At last week’s National Association of Black Journalists, guests from the Detroit Historical Society introduced the launch of the Detroit 1967 Project. For the next nine months, Detroit 67 will collect stories and images relating to conditions in Detroit prior to 1967, as well as the events of that summer, and explore how those factors have affected our past and present – and, very likely, our future. This research, along with personal accounts, media reports and artifacts, will culminate in a groundbreaking exhibition about Detroit’s struggles with racial and cultural diversity.
The Detroit Race Riot in Detroit was one of the most violent urban revolts in the 20th century. Early morning Sunday, July 23, the Detroit Police Vice Squad officers raided an after-hours bar on the corner of 12th Street and Clairmount Avenue in the center of the city’s oldest and poorest black neighborhood. People inside were celebrating the return of two black servicemen from Vietnam. Although officers had expected a few would be inside they found and arrested all 82 people at the party. As they were being transported from the scene by police, a crowd of about 200 people gathered outside agitated by rumors that police used excessive force during the 12th Street bar raid. For the next couple of days the violence escalated to the point where Governor George W. Romney ordered the Michigan National Guard into Detroit, and President Lyndon B. Johnson sent in Army troops.
“We lived close to the 6th precinct,” said one of the NABJ members. “I remember tanks coming down the street and literally crushing people. We regularly had to hit the floor because of gun shots. You saw rifles sitting at the corner of people’s homes, to defend themselves.”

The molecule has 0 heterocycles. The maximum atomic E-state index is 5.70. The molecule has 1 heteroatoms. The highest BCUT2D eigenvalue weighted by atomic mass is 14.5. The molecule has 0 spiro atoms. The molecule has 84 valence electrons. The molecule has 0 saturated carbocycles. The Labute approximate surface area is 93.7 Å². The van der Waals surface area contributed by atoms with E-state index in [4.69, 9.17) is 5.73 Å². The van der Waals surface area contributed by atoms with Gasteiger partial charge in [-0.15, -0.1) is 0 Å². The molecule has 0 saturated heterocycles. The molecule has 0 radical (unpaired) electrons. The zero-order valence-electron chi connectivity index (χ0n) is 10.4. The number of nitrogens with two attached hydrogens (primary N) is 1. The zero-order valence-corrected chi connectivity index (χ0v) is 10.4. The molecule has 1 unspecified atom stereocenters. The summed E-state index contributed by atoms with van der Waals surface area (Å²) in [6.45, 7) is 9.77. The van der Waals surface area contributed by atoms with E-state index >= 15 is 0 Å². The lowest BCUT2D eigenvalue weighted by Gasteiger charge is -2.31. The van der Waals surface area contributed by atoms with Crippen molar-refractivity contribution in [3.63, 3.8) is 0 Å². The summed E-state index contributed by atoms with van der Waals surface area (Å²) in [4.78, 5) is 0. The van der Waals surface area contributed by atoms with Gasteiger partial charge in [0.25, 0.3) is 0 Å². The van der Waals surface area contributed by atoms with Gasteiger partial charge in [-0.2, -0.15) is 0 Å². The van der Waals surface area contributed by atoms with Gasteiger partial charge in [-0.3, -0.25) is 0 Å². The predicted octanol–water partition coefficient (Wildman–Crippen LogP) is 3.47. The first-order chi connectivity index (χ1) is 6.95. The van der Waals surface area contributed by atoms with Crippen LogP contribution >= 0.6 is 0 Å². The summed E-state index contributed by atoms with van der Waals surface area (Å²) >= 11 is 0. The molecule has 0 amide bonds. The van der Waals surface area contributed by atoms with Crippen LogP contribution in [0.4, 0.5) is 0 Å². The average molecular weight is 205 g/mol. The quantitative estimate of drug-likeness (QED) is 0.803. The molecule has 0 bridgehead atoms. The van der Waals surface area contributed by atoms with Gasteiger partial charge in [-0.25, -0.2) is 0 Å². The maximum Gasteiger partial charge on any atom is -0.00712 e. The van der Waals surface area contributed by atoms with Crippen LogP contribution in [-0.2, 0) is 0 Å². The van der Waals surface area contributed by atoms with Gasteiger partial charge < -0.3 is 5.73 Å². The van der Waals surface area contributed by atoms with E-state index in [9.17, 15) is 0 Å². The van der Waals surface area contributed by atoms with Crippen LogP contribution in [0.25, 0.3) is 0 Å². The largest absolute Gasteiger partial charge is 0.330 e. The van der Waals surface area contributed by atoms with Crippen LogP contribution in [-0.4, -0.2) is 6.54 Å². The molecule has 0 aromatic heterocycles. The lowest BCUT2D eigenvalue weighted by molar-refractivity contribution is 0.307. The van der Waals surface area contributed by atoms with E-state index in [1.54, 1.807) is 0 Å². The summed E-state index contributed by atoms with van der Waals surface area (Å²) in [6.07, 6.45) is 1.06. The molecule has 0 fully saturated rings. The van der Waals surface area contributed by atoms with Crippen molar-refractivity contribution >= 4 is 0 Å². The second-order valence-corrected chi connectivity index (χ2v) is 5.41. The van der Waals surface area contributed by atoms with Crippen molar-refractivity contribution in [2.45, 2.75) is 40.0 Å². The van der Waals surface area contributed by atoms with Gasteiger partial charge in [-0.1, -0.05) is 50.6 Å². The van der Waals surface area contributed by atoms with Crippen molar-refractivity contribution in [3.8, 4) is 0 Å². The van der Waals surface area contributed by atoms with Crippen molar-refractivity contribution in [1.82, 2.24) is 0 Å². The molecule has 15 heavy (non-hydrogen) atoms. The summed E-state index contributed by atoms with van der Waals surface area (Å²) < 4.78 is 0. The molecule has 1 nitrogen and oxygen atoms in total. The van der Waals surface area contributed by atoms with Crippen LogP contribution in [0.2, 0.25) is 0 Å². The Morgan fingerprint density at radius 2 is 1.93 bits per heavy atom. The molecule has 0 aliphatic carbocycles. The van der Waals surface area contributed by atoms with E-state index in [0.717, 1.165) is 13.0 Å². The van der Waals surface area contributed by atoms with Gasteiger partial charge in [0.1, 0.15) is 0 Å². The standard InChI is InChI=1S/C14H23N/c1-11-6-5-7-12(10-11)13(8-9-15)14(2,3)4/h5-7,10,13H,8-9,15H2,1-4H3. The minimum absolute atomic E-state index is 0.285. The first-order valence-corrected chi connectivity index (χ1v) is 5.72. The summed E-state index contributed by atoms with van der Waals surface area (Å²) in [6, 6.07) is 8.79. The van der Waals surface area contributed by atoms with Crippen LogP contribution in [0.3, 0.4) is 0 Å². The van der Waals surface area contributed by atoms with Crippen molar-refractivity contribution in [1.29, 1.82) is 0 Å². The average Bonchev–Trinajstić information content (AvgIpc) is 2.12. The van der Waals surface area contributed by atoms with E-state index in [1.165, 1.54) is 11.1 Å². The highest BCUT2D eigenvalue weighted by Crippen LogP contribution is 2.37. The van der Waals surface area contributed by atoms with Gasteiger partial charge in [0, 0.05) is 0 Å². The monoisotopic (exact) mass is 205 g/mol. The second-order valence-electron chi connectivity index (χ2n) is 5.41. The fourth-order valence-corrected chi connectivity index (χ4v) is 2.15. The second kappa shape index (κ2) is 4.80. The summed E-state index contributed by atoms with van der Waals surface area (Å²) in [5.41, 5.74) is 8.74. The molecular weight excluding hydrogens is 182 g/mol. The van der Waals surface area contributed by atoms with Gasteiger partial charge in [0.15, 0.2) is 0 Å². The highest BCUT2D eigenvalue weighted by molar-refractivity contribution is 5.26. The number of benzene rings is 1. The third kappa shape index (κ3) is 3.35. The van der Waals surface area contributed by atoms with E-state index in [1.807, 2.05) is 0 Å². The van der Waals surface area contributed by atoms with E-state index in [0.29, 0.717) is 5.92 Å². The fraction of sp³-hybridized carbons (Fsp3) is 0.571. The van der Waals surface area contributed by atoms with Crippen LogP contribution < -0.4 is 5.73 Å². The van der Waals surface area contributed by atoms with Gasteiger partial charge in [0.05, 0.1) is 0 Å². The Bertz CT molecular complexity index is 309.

In the five days and nights of violence during the riots, 33 blacks and 10 whites were killed, 1,189 were injured and over 7,200 people were arrested. Approximately 2,500 stores were looted and the total property damage was estimated at $32 million. Until the riots following the death of Dr. Martin Luther King in April 1968, the Detroit Race Riot stood as the largest urban uprising of the 1960s.
“You have to understand your history so you don’t repeat your history,” said Vicki Thomas, award winning reporter at WWJ/CBS radio in Detroit. “This is a timely conversation and a timely topic.”
Detroit 1967 Project invites anyone who was in Detroit during the riots to contact the Detroit Historical Society and share their story.
“A lot of people tell stories for us, but we want to tell our stories by Detroiters,” said Kate Baker, Managing Director at the Detroit Historical Society.
Those interested in participating in the Detroit 1967 Project or in sharing hteir story can visit the project website at Detroit1967.org and click on “Get Involved” or call the project’s dedicated phone line at (313) 885-1967 and leave a message.